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As investigation continues, what are Bills' options with LeSean McCoy?

Police in Georgia offered no new updates Monday on the investigation into the home invasion and assault of LeSean McCoy’s ex-girlfriend, Delicia Cordon, last week.

That means with 10 days remaining until the Buffalo Bills start training camp at St. John Fisher College in Pittsford, it’s still unclear if their star running back will be with them. McCoy and the team have been silent since issuing statements a week ago, when he was accused of domestic, child and animal abuse by a friend of Cordon in an explosive social media post.

The NFL has also been silent since issuing a short statement to say the league was reviewing the matter. All of that leads to a great deal of uncertainty surrounding McCoy’s status. There are three simple options for the team. The first would be to do nothing, which would mean McCoy would be on the practice field starting next week.

The second would be releasing him before training camp, although that seems highly unlikely.

The third, at least in the short term, could be the Exempt/Commissioner’s Permission List, which is best described as a form of paid leave. Here’s the official definition, from the NFL Player Personnel Policy Manual:

“The Exempt List is a special player status available to clubs only in unusual circumstances. The List includes those players who have been declared by the Commissioner to be temporarily exempt from counting within the Active List limit. Only the Commissioner has the authority to place a player on the Exempt List; clubs have no such authority, and no exemption, regardless of circumstances, is automatic. The Commissioner also has the authority to determine in advance whether a player’s time on the Exempt List will be finite or will continue until the Commissioner deems the exemption should be lifted and the player returned to the Active List.”

There are two circumstances under which a player may be placed on paid administrative leave.

According to the league’s personal conduct policy update in 2016, they are:

“First, when a player is formally charged with a crime of violence, meaning that he is accused of having used physical force or a weapon to injure or threaten another person, of having engaged in a sexual assault by force or a sexual assault of a person who was incapable of giving consent, of having engaged in other conduct that poses a genuine danger to the safety or well-being of another person, or of having engaged in animal abuse. The formal charges may be in the form of an indictment by a grand jury, the filing of charges by a prosecutor, or an arraignment in a criminal court.

“Second, when an investigation leads the Commissioner to believe that a player may have violated this Policy by committing any of the conduct identified above, he may act where the circumstances warrant doing so. This decision will not reflect a finding of guilt or innocence and will not be guided by the same legal standards and considerations that would apply in a criminal trial.”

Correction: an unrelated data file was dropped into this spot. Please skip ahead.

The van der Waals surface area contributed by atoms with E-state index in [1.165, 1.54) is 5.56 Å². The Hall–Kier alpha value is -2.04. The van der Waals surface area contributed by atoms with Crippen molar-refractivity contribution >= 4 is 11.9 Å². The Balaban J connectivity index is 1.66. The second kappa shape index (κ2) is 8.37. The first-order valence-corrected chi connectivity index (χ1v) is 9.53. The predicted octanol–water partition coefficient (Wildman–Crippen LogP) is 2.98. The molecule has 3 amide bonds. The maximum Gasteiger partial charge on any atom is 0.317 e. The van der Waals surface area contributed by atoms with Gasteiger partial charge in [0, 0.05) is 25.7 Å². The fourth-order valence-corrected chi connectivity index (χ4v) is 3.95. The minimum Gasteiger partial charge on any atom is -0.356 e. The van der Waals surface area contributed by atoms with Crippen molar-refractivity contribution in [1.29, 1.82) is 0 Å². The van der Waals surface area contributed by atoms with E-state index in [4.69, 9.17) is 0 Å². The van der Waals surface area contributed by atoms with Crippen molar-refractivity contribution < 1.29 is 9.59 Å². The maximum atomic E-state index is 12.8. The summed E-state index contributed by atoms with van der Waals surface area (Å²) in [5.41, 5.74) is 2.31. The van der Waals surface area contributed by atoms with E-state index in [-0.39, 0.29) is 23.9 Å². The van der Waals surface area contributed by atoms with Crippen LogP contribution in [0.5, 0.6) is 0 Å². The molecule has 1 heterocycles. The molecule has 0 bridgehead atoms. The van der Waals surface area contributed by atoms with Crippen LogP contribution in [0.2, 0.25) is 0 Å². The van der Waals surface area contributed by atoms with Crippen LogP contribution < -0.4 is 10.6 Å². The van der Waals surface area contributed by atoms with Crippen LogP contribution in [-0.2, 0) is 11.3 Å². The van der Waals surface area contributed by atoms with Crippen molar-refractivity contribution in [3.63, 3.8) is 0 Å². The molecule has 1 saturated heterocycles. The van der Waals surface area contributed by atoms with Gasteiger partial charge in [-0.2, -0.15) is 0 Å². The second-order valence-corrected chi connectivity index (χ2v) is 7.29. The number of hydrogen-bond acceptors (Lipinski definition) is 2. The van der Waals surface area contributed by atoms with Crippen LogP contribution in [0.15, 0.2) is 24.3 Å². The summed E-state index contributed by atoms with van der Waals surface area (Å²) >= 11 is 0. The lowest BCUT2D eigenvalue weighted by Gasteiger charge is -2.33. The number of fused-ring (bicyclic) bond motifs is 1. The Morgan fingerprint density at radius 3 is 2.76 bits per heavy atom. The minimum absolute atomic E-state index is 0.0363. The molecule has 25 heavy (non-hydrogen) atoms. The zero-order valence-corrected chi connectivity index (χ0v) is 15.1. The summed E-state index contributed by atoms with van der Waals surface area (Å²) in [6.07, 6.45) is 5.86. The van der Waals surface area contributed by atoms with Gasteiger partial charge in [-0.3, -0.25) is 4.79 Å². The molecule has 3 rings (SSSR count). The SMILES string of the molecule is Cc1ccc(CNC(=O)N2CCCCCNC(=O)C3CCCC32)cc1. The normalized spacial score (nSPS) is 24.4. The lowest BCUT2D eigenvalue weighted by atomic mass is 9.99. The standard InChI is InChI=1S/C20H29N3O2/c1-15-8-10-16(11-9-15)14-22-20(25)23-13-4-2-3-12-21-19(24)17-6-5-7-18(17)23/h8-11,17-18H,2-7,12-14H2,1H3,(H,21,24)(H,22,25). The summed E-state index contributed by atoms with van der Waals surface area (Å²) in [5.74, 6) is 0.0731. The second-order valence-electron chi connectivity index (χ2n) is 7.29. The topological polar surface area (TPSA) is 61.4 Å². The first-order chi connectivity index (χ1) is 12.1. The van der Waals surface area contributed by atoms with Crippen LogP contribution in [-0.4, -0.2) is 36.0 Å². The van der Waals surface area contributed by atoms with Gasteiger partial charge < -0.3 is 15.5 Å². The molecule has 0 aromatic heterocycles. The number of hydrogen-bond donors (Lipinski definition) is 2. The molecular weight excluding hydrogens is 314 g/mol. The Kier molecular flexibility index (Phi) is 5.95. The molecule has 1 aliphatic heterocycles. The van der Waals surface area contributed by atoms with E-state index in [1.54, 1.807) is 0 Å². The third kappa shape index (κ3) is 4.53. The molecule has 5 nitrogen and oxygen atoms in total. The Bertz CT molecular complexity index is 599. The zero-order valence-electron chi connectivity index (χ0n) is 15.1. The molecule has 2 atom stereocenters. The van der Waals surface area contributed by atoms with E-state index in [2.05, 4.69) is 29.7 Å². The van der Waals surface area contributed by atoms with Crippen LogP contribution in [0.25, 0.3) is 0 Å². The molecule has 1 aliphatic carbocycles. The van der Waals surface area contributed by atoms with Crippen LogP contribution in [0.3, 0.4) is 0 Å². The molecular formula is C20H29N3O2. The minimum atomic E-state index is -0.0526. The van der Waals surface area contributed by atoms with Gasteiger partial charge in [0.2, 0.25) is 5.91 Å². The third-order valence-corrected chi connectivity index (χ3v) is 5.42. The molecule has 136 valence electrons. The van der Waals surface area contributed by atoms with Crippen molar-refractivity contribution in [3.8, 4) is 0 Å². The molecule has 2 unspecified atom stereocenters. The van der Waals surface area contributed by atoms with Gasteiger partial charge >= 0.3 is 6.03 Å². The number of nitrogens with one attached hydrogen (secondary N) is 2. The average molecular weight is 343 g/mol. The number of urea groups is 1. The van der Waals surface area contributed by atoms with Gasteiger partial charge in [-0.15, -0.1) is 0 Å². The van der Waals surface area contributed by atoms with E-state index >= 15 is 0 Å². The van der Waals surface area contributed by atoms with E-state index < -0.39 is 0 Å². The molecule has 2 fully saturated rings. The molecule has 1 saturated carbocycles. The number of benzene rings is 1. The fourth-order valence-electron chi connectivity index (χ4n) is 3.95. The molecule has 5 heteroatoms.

Players placed on the Exempt/Commissioner's Permission List are required to remain away from all team activities. It was most notably used in 2014, when the Minnesota Vikings placed running back Adrian Peterson on it following child abuse charges. That same day, the Carolina Panthers placed defensive end Greg Hardy on the list following charges of domestic abuse.

Peterson remained on the list for nine weeks before being suspended without pay for the final six games of the 2014 season. He pleaded no contest to charges of misdemeanor reckless assault for what the NFL called "an incident of abusive discipline" toward his 4-year-old son. Hardy spent all but one game of the 2014 season on the exempt list, then was given a 10-game suspension by the league the following year, which was later reduced to four games.

It’s important to remember that the NFL’s personal conduct policy does not require a criminal conviction to discipline players.

The policy, which was first implemented in 1997 and enhanced in 2007, was strengthened again prior to the start of the 2015 season. It calls for a baseline suspension of six games without pay for violations involving “assault, battery, domestic violence, dating violence, child abuse, other forms of family violence, or sexual assault, with consideration given to possible mitigating or aggravating circumstances.”

A key part reads: “Conduct by anyone in the league that is illegal, violent, dangerous, or irresponsible puts innocent victims at risk, damages the reputation of others in the game, and undercuts public respect and support for the NFL. We must endeavor at all times to be people of high character; we must show respect for others inside and outside our workplace; and we must strive to conduct ourselves in ways that favorably reflect on ourselves, our teams, the communities we represent, and the NFL.”

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